If you’ve been recognized for your work, your “About Me” page is a great place to briefly mention this. Depending on the kind of work you do, client testimonials might be appropriate to include here as well. You can consider obtaining a peer review from people within the industry or projects you’ve worked on.

But don’t get carried away listing all of your accolades. You can leave behind  high school photography awards. Recognition for work by a reputable organization, team, or person in the past is certainly noteworthy.

Thomas Dagg’s portfolio

5. Add a few personal details

It may seem unprofessional to include details of your personal life, but a biography page that only lists work-related information about you isn’t offering a complete introduction. It’s easy to skim through someone’s professional experience and not feel as if you’ve learned anything personal about them. Briefly mentioning something interesting about who you are or what you like, or other talent and skills to make your “About Me” page more memorable.

Remember: you want to come across as professional and reliable, but you’re also trying to stand out in a sea of many other professionals. Including these brief little details can make a world of a difference.

Caitlin Worthington’s portfolio

6. Include a photo of yourself

Choose a photo that represents your personality. Depending on the tone of your online portfolio website and what kind of work you do, you might choose an image that’s more professional (like a headshot) or something more personal (like a shot of you working in your studio). Adding a photo will make your online portfolio stand out by allowing visitors to put a face to your name.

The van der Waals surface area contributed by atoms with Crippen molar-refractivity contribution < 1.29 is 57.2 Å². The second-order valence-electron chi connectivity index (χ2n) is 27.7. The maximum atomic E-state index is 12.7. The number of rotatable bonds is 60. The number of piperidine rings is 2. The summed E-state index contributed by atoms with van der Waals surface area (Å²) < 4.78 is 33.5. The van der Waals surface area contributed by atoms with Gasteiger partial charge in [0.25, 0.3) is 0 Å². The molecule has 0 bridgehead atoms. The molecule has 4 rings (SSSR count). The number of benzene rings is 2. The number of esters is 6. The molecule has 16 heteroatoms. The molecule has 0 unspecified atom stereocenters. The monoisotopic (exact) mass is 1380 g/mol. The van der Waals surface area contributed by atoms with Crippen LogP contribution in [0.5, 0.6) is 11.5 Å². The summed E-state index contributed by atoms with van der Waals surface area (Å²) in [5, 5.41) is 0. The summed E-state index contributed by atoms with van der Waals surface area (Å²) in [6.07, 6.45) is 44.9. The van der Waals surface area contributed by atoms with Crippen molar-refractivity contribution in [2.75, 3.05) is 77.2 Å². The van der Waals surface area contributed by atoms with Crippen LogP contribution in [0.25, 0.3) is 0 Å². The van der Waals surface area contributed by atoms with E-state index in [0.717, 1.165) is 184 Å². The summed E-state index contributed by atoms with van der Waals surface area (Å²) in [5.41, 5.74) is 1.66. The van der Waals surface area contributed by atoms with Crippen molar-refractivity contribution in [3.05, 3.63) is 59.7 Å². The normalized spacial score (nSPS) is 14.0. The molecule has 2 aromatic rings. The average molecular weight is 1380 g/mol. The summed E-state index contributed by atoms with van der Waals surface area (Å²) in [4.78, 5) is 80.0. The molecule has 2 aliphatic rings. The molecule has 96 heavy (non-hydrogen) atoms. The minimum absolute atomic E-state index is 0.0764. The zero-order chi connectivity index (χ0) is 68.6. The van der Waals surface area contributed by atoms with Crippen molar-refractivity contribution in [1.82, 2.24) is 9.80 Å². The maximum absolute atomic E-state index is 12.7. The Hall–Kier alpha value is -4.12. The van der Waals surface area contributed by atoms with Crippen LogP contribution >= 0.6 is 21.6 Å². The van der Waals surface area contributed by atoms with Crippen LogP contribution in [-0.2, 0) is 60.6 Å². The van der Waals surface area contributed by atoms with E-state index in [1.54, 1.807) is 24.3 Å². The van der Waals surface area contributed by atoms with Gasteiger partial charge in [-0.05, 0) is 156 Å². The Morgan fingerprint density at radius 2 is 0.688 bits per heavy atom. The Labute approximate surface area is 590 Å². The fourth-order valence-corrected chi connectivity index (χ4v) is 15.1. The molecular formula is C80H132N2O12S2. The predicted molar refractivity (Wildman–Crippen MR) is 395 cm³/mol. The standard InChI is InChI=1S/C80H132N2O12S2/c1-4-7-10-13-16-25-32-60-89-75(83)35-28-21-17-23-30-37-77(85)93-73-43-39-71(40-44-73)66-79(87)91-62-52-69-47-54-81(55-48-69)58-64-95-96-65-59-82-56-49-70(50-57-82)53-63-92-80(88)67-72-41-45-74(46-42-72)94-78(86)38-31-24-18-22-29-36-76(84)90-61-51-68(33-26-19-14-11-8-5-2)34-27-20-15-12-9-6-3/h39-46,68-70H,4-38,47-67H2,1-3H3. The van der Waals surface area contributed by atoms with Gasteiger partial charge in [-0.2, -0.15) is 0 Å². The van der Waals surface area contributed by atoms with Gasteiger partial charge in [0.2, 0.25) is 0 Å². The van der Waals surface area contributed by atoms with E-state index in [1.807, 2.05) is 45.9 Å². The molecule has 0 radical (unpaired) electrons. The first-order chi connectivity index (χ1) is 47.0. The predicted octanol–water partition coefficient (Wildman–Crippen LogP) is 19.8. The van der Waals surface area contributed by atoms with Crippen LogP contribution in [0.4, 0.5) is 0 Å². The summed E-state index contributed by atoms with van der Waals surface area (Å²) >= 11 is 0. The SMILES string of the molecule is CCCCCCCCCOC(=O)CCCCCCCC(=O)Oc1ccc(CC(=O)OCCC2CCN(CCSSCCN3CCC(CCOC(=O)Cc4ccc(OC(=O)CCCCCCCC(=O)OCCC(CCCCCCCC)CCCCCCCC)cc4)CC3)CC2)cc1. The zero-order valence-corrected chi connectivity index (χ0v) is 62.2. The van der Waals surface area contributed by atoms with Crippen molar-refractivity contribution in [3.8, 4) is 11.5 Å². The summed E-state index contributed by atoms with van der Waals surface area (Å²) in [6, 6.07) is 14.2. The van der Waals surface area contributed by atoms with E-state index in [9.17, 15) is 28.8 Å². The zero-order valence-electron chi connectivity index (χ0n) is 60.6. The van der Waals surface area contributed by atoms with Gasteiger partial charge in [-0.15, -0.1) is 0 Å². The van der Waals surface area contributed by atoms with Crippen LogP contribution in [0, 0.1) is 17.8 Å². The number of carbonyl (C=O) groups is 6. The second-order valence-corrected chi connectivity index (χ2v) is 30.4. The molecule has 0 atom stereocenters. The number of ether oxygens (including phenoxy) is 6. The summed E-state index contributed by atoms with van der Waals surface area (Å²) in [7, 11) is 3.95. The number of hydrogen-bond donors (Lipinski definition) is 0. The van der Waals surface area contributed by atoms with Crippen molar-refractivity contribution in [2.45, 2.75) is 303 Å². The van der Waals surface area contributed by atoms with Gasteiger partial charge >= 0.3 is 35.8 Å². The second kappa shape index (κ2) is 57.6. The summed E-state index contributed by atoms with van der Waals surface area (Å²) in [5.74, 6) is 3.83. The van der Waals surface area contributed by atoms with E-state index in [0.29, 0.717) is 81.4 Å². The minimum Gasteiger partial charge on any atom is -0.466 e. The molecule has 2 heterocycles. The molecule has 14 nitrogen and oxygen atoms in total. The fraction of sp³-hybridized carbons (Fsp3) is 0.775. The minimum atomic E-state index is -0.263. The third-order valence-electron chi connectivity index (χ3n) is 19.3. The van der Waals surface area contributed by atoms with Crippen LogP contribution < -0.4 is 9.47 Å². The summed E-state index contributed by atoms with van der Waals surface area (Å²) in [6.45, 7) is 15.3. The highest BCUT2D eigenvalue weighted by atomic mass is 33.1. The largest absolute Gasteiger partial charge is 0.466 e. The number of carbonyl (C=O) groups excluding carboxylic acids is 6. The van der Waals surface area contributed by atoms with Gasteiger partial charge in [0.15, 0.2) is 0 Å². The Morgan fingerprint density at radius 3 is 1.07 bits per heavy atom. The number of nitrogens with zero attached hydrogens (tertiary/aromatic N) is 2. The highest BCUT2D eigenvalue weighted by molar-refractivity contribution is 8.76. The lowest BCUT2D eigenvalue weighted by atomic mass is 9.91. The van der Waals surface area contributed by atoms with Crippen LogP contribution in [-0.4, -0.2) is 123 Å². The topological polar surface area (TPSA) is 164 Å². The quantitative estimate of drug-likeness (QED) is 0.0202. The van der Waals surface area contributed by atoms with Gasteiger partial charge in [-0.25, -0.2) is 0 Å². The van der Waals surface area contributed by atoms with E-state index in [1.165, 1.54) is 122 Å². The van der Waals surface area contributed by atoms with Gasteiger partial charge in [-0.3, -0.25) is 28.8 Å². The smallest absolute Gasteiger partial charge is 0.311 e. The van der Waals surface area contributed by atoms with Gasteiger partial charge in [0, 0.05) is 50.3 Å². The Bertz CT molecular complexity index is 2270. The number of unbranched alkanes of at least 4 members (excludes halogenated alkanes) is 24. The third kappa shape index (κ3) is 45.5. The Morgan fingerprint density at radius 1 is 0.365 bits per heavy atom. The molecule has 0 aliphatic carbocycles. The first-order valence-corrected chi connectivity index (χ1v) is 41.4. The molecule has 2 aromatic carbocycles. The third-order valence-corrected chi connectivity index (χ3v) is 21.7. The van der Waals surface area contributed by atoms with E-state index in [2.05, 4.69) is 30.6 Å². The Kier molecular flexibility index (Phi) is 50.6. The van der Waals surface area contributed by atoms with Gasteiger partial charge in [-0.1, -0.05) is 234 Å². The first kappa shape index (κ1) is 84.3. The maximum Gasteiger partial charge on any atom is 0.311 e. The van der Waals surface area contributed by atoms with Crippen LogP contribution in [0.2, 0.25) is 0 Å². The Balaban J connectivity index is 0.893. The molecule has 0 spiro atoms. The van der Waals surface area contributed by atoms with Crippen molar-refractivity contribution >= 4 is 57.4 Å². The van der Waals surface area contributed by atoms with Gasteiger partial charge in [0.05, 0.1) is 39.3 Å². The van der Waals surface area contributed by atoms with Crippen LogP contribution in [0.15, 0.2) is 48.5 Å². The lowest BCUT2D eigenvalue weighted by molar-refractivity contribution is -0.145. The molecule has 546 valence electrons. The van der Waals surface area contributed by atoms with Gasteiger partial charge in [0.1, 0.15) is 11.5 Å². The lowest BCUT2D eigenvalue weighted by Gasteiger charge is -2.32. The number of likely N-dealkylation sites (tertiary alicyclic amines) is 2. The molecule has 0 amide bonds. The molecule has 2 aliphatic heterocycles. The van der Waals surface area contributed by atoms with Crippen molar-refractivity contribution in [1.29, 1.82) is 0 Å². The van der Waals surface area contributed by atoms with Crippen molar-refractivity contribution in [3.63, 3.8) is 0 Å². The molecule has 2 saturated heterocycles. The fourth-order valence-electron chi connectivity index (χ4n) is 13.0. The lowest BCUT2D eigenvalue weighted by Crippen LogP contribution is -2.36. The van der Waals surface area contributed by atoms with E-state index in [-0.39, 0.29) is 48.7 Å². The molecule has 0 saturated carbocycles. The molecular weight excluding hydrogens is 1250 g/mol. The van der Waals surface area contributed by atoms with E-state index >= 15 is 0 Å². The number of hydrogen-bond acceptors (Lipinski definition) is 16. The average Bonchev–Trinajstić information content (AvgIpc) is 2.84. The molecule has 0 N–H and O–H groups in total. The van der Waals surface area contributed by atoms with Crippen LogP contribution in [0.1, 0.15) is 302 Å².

Also, balance between personal and professional needs to be maintained. However, having a more intimate picture of you working in your studio is not a problem as long as it is not a picture of you taken in a bar on a Saturday night.

Matt Jacques’s portfolio

7. Proofread and edit

Your About page should not appear sloppy or unprofessional because of typos, spelling mistakes, and grammatical errors. Read everything carefully before saving your “About Me” page. Always make sure you look at both text-formatted sections in your portfolio. This ensures the content looks great.

Now, you’re ready to craft your about me page for your portfolios. Of course, it may take a bit of time at first and several drafts, but you can tweak them along the way and as you have more experience to add.

How To Write a Bio: Summed Up

Do you feel more confident about the idea of writing a biography page now?

To sum it up, writing your about me page is all about striking a balance between personal and professional; conscience and detailed. You don’t want to share every detail about your personal life on your about page—not relevant—but you also likely won’t keep anyone’s attention if you simply list out every job you’ve ever taken on—boring.

Once you have the idea of balance down, you should feel ready to craft your about me page for your portfolio. Of course, it may take a bit of time and several drafts, but, don’t forget, you can always tweak the page along the way as you have more experience to add.

Let’s get writing, shall we?